[WARNING: CONTENT DISCUSSES RAPE AND SEXUAL HARASSMENT]
On March 30, 2023, in an auditorium filled with 17 people with ages ranging from college-aged to middle-aged, the University of Maine Judaic Studies in collaboration with the Maine Jewish Film Festival had a free showing for the film “My Name is Andrea”, a documentary on the life and accomplishments of feminist and civil rights activist Andrea Dworkin.
Before this film, I had no idea who this woman was and the impact she made on women’s history. I felt a deep agony and distress for her as her voice was silenced only to be heard years after she spoke. The very thing she fought for was what caused her to be hidden from society. A bold, confident woman with a powerful voice that can make a difference is what society fears the most.
“My Name is Andrea is, first of all, an excellent film with many accolades from the likes of the Tribeca Film Festival in New York and the Boston Jewish Film Festival, among others. So, Judaic Studies is honored to partner with MJFF to bring it to the greater Bangor area. The film gives voice to the life and thoughts of Jewish feminist author and activist Andrea Dworkin (1946-2005). Long before the era of #MeToo, she identified the pervasive nature of sexism and rape culture,” said Michaud.
“The Maine Jewish Film Festival is a nonprofit organization that provides a forum for the presentation of films that enrich, educate and entertain a diverse community about the global Jewish experience.” MJFF hosts screenings of films at multiple locations throughout Maine every month,” said Derek Michaud, the director of Judaic studies at UMaine.
The film was not primarily focused on Judaism itself, but Dworkin was Jewish and the film was important to show to the public as it captures issues that we continue to suffer with. Dworkin was prominent in the 80s and 90s, using her courage and strength to speak out against the mistreatment of women. Her works such as “Intercourse” and “Pornography” remain an important part to the development of women’s history, yet her voice was silenced by the media as society pushed her aside as another “bitch,” a label many gave to these women as a way to discredit them, for them to no longer take the position of a man.
The documentary, in a Bob Dylan “I’m Not There”-esque film of actors acting out different parts of her life, showcased the many issues that surround women from who knows when to who knows when. From a section called “poet” that showed Dworkins time as a Vietnam activist and being arrested and detained at a womans detention center were she would be raped by doctors and found her voice to speak out against such atrocities, to a section called “Lover” to Dworkin’s time in Amsterdam and her first marriage to her abusive husband where she lost her voice for a while, all for the movie to conclude with “Rolling Thunder”, a section where Dworkin was fueled by passion and love and thus found her voice once more. Cut in between these scenes was actual footage of Dworkin at colleges or on television or typing away at her study. Distressing images of rape and violence were used to tug at the heartstrings of the viewers. Protesting and pornography showcased different reasons and meanings behind female activism. The film redrew what female activism is made out to be into something that it should be. It has a power that many fear and are destined to silence.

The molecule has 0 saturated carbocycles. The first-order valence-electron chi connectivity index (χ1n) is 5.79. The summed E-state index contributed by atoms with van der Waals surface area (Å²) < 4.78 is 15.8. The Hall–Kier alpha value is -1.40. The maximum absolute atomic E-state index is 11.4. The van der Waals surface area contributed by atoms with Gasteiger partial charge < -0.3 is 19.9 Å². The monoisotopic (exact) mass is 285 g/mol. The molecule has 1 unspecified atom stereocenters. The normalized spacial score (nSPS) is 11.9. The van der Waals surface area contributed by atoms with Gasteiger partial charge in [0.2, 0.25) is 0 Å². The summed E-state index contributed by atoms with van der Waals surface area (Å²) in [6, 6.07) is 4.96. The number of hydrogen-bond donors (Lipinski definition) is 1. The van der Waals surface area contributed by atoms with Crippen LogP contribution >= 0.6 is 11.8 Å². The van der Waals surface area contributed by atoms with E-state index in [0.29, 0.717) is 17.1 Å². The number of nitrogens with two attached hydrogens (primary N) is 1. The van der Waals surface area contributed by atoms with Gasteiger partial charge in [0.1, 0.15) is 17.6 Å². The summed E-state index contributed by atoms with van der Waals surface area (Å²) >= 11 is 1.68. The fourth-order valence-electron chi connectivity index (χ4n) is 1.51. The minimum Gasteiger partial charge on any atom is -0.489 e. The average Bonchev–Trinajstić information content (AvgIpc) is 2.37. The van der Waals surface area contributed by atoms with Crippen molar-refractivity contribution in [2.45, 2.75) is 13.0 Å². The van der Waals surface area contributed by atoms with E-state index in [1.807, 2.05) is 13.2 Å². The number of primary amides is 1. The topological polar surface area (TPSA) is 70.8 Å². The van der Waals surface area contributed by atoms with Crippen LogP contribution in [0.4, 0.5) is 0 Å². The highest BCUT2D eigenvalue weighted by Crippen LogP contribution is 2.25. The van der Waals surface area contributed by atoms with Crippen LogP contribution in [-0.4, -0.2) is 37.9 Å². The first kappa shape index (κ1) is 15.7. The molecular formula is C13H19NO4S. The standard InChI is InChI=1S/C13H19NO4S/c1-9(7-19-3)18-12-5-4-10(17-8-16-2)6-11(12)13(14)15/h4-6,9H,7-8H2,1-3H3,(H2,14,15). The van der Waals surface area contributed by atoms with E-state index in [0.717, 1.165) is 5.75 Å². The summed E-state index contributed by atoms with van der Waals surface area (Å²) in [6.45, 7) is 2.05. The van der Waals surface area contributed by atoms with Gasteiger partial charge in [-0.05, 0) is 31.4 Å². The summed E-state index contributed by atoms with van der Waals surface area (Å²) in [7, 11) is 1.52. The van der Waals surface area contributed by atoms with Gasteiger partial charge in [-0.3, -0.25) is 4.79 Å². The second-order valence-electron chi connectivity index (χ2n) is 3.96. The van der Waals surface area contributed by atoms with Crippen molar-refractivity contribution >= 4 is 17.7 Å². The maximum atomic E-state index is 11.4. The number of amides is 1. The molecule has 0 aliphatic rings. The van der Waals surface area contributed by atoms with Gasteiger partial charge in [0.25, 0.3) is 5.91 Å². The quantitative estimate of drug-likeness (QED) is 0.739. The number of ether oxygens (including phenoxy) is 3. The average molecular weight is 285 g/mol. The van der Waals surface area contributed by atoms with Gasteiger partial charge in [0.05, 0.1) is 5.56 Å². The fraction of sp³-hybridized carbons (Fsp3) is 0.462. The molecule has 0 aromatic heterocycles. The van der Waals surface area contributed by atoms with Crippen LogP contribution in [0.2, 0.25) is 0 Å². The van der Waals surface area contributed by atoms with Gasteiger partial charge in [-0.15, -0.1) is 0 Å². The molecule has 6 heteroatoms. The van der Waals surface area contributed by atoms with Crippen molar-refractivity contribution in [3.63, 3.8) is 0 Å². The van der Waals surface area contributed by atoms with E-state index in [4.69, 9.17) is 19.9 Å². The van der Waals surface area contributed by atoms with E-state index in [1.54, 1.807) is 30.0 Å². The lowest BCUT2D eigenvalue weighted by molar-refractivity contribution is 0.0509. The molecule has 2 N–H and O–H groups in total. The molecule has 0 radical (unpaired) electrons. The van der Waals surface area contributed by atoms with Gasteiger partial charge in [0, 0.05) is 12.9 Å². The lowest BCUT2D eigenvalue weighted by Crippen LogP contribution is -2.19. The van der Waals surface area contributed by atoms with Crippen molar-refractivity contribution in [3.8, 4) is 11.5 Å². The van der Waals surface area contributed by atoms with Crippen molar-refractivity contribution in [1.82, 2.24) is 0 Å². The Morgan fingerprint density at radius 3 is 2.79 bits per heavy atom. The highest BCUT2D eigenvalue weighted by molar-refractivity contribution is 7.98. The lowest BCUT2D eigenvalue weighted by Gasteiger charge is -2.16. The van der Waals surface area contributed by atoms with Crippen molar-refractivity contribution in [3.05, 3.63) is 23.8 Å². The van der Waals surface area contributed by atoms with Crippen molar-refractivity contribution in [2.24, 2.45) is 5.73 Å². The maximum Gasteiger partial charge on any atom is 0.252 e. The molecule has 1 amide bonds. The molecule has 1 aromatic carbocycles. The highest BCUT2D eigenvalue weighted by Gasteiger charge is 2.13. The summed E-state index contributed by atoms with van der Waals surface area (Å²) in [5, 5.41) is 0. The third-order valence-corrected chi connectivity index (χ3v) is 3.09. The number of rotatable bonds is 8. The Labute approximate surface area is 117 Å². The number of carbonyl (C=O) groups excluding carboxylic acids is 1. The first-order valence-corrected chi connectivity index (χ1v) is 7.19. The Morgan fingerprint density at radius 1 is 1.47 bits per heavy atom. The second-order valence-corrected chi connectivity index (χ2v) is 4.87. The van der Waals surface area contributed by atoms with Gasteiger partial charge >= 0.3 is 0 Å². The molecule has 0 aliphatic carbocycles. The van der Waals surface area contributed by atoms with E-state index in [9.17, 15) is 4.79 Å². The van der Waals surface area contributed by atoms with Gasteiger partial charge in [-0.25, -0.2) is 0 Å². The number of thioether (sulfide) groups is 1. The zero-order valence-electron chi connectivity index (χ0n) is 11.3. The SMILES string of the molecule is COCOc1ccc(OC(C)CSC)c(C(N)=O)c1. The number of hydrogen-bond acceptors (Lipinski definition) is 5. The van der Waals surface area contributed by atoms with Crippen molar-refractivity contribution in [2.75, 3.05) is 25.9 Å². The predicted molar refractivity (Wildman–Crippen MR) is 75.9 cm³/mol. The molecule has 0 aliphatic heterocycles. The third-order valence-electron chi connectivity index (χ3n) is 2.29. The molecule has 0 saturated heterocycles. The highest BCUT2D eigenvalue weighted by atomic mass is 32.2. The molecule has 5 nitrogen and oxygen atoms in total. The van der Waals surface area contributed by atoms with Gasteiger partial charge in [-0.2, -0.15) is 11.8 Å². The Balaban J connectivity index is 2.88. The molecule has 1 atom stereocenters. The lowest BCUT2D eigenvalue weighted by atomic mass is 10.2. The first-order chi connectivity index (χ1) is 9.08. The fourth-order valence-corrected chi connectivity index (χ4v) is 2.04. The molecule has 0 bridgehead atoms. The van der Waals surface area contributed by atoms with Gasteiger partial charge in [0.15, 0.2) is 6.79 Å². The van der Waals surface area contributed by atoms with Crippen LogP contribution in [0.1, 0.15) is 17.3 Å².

After the showing of the film, the audience was opened to discussion by a panel of experts in rape and sexual harrasment. Yet much of the audience had nothing to say as the film left us all in a moment of silence and reconciliation. The panel consisted of local representatives from sexual harassment and rehabilitation centers.
“I will moderate a panel discussion with Tamar Perfit Mathieu of Rape Response Services and Amanda Cost of Partners for Peace. We will contextualize the film and discuss its themes with an eye on local resources.” said Michaud.
The only question I had to ask was who she was. I was not alone in this lack of awareness as a few other participants were appalled to hear the history of Dworkin and how her fight went unrecognized. Even the panelists admitted to reading about her in their studies, but she went overlooked.
One audience member remembers her presence on television. For the sake of the content of discussion, audience quotes are anonymous.
“I remember watching her [Dworkin] on television in the 80s. I didn’t watch her on Donahue, but I do remember forgetting who she was and taking her for granted as society demonized her.”
The panel opened a valuable discussion that more people should have witnessed. The panelists made the vulnerable topics of discussion easier to comprehend and eased audience members into their comforts. It took a while, but audience members began to find their confidence to speak with the panelists.
“I thought about my 15 month old niece and began to wonder what future she will have to go through being a woman,” said one audience member.
“As a lesbian, I am proud of what she has accomplished for us and our ability to speak out,” said another.
The panelists concluded with a powerful statement.
“All that protesting and parading does not have the same impact as saying ‘I believe you.’ sometimes that’s all someone needs,” said Mathieu.
Culture is something that encompasses a group of people and creates relationships and a community that we can associate ourselves with. Dworkin’s contribution to women’s culture should not be forgotten or silenced.
Judaic studies will be hosting another film on April 20 called “Four Winters” at 6pm. in the Donald P Corbett building. Professor Anne Knowles will have a discussion on her research of the topic on April 17 at 7 p.m. Events are open and free to everyone.